TAMPA — The first time Tampa priced surveillance cameras for next year's Republican National Convention, officials got sticker shock when the bids approached $5 million.
So now the city has trimmed its plans from more than 200 cameras down to about 60. It set a top price of $2 million. And it cut high-tech novelties like helmet cams and unmanned drones from its wish list.
"All that stuff is very expensive, and we're on a budget, so we're going to have to be more prudent," Tampa police Assistant Chief Marc Hamlin said. "We thought $5 million was way too much to spend, so that's why we had to scale it down and tighten it up."
The city issued its latest request for proposals earlier this month. Responses are due Jan. 18, and the cameras must be in place by July 1.
That's because police expect 10,000 to 15,000 demonstrators to converge when the convention meets Aug. 27-30 at the St. Pete Times Forum.
In St. Paul, Minn., the site of the 2008 GOP convention, local officials told Tampa police the cameras not only helped them monitor the event but also created a visual record that was useful in the criminal prosecutions and lawsuits afterward.
Money for the cameras will come from $50 million in federal funds that Tampa will get to provide convention security. An estimated two-thirds of that money will pay for the 3,000 to 4,000 law enforcement officers that officials think the event will require.
But price and scope are just two of the differences in the city's latest request for surveillance camera proposals.
In its first request, the city asked for prices for both buying and leasing the cameras.
Not a single vendor offered a quote on a lease.
"We don't think it's a doable thing," Hamlin said. So the city is looking at buying a system it could end up keeping.
To the American Civil Liberties Union of Florida, using the cameras downtown after the convention would be a problem.
For one thing, between the Channel District and areas like Harbour Island, downtown Tampa is increasingly residential, said John Dingfelder, the ACLU's senior staff attorney for mid Florida. Nor does downtown have enough crime to justify continuing to use the cameras, he said.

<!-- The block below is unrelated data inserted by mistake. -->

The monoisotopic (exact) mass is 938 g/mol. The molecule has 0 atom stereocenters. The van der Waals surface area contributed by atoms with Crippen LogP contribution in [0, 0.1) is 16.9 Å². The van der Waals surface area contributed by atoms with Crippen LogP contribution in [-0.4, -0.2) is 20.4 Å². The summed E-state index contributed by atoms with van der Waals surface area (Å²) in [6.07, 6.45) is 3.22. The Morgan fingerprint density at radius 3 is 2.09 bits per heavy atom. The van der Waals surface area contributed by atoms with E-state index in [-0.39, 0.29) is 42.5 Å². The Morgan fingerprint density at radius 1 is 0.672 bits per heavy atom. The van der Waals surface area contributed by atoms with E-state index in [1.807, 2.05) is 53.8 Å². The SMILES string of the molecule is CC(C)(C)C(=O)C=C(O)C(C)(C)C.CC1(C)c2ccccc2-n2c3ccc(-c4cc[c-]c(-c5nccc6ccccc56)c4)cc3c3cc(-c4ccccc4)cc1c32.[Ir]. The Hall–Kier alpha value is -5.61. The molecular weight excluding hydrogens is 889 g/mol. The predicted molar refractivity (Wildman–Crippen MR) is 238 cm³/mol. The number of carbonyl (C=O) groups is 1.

"I don't think that that's the kind of community that we want to be, under constant surveillance, especially constant surveillance by the government," Dingfelder said.
For now, Hamlin said, the city is focused on the convention, and experience from previous conventions has shown the cameras to be "very important to the safety and the security of the event."
What the city does with the cameras after the convention will depend on factors that include the cost of maintaining them, he said.
Tampa isn't just looking for cameras.
The city also is seeking prices on a sophisticated video management system that can " 'intelligently' recognize normal and abnormal behavior, without the need for human interaction," and alert officials within seconds.
The system the city wants should be able to track at least 300 moving objects within a single frame, monitor video feeds from at least 25 cameras simultaneously and give remote access to up to 150 users.
For an example of the kind of system that can do that, the city points to BRS Labs. The Houston company has developed specialized, powerful computer systems that use artificial intelligence to learn to recognize and react to patterns of activity.
After the Sept. 11, 2001, terrorist attacks, governments installed new surveillance cameras worldwide but often lacked people to watch them.
What emerged was a field known as video analytics, in which camera systems have been programmed to provide alerts when they spot certain things, like someone entering a building through an exit or a secure door.
But BRS says its signature system, AISight, which the city mentioned by name in its bid documents, can do even more.
For example, the company says, one of the first signs of trouble often is a crowd that either gathers or scatters quickly. AISight can learn patterns of activity for groups and can send an alert if, for example, there's a sudden change in the way a group moves through a scene.
But "the analytics can be pricey," said security consultant Anthony Utset, a former Miami Police Department official who was the project manager for that agency's $3 million closed circuit camera system.
So Tampa officials will wait to see what bidders propose this time.
"The behavioral recognition would be good," Hamlin said, and providing remote access to law enforcement commanders in the field is needed. But "it might not be a deal breaker if (the video management system is) too expensive."
Richard Danielson can be reached at Danielson@sptimes.com.